Deployed civilians often work alongside the military in combat zones or other high-stress, high-risk areas. But when they return, their experience is much different. They come home to support that is often incomplete and insufficient, and sometimes entirely nonexistent.
As nations across the globe remain in lockdown to curb the spread of the COVID-19 pandemic, questions about the future of employment and workforce productivity emerge. During a recent webinar, RAND experts discussed how to get people back to work and improve productivity post COVID-19.
More widespread availability of rideshare for non-emergency medical transport may save lives, reserve emergency resources for those who need them, and provide safe pathways to primary care for the chronically ill. It could also save livelihoods, providing employment in a time of economic hardship.
COVID-19 may leave a long legacy of poor health and well-being in the National Health Service workforce. This could affect quality of care and the financial performance of the system. We need to ensure that NHS organizations provide significant support for health care workers.
COVID-19 will likely have a direct effect on the health and wellbeing of employees. While many employers responding to the COVID-19 crisis have understandably been concerned with business resilience, processes, and performance, it is important that they also continue to focus on the health and wellbeing of staff.
The working and living conditions of farmworkers make practicing social distancing, self-isolation, or quarantine impossible. In the food supply, farmworkers are the first responders who keep the supply chains going. FEMA, the CDC, and state governments should include farmworkers and agricultural communities in their emergency response plans.
The effects of the COVID-19 pandemic on health care workers' mental health could be significant and may weaken the health care system's ability to resolve the crisis and survive over the long term. Interventions to promote psychological well-being should be implemented now.
Society for Industrial and Organizational Psychology
Carra Sims, a senior behavioral and social scientist, has studied sexual harassment in the workplace for over a decade. In this Q&A, she discusses the changes that have taken place in recent years and the issue of accountability in matrixed organizations and in the gig economy.
Going to work should not mean being subjected to physical or verbal assault, but this is the reality faced by thousands of frontline NHS staff. De-escalation training may help staff manage patient violence and aggression, but there is not enough research about what works in specific healthcare contexts.
Improving staff engagement leads to a variety of positive benefits. But defining and measuring engagement is not straightforward, and different demographic factors are associated with different levels of engagement. The National Health Service in England is looking at ways to increase engagement in its staff.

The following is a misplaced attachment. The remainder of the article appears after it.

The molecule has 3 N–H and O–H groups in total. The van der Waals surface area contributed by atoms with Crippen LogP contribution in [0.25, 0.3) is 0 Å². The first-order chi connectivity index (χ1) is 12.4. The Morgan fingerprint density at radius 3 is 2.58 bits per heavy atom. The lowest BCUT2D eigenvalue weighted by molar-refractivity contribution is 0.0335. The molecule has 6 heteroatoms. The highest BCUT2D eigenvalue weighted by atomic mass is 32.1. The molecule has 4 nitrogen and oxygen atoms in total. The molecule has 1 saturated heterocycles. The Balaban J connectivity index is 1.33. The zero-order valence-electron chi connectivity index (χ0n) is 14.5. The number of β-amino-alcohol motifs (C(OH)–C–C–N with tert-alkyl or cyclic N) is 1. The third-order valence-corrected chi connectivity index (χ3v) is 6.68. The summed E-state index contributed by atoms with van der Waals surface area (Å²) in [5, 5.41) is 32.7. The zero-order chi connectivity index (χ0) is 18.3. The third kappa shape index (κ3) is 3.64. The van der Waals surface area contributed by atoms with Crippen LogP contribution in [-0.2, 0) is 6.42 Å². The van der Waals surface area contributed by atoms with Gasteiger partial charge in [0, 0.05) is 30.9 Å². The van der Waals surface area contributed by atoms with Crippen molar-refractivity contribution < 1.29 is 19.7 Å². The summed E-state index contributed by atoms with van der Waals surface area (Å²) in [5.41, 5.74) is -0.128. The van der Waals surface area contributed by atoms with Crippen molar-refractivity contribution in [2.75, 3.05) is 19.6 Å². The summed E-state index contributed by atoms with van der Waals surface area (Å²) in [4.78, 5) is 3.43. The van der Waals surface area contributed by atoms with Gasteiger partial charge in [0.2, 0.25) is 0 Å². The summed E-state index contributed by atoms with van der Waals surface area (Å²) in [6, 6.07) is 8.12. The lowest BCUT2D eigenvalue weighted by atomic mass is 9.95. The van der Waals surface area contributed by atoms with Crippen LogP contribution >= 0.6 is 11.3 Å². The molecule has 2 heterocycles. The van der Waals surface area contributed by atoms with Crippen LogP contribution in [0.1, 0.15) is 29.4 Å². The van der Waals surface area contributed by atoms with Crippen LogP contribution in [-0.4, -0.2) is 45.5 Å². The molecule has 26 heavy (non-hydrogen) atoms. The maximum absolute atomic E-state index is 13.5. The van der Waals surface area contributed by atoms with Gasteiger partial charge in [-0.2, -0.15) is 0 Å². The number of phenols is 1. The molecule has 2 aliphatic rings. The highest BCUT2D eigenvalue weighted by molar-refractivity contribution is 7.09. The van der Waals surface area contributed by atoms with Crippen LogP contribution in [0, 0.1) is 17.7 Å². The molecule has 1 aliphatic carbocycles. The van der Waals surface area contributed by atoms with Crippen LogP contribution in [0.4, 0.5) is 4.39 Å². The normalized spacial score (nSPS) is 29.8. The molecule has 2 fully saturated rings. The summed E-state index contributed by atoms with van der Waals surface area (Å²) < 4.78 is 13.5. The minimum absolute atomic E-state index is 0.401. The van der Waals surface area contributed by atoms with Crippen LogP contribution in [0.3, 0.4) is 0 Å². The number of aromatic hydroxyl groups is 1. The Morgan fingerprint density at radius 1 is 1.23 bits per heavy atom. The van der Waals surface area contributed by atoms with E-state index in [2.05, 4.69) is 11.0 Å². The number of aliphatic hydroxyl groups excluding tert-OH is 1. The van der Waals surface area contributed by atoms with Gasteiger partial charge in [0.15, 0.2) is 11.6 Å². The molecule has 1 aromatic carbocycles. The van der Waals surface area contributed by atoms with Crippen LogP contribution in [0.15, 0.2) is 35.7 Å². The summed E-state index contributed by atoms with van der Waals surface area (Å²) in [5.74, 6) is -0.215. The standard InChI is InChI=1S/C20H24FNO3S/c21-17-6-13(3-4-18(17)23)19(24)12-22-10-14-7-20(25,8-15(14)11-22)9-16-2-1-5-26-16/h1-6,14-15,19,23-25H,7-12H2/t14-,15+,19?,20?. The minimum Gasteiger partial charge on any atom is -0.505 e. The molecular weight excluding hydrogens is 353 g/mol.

A panel of experts at RAND discussed changes in the U.S. economy and findings from a survey that asked more than 3,000 Americans about issues they face in the workplace. Frequent hostility, rising inequality, slow wage growth, and changes in the demand for certain skills are some of the issues affecting workers.
Workers are experiencing high levels of hostile behaviors at work. Nearly one in five American workers have been subjected to some form of verbal abuse, unwanted sexual attention, threats, or humiliating behavior at work, with younger non-college educated workers bearing the most risk.
The Individual Placement and Support model, which helps people with severe mental illness gain employment, has been a major statistical success. Why does it work and how it might be applied to other vulnerable populations?
Chris Borland retired early out of concern for his long-term mental and emotional health as a result of football's well-documented link to traumatic brain injury. Hopefully, his bold move will lead to better prevention and treatment of brain trauma in football, but it is also an issue for young athletes, military veterans, and others.
If mental health problems are the most significant barrier preventing people on benefits from taking up employment, then why not transform how the system supports them? Policymakers could redirect some of the resources available to the benefit system towards improving mental health outcomes, and put more evidence-based interventions in place. The savings to the benefit system should logically pay for this investment.
Employment has distinct health and wider personal benefits for people with common mental health problems and it is also associated with lower healthcare utilization, benefit savings, and income tax gains for the UK Government.
During an economic downturn, employers are unlikely to put the mental health of their workers at the top of the agenda. But it is precisely in these circumstances that employers cannot afford to ignore the mental well-being of employees.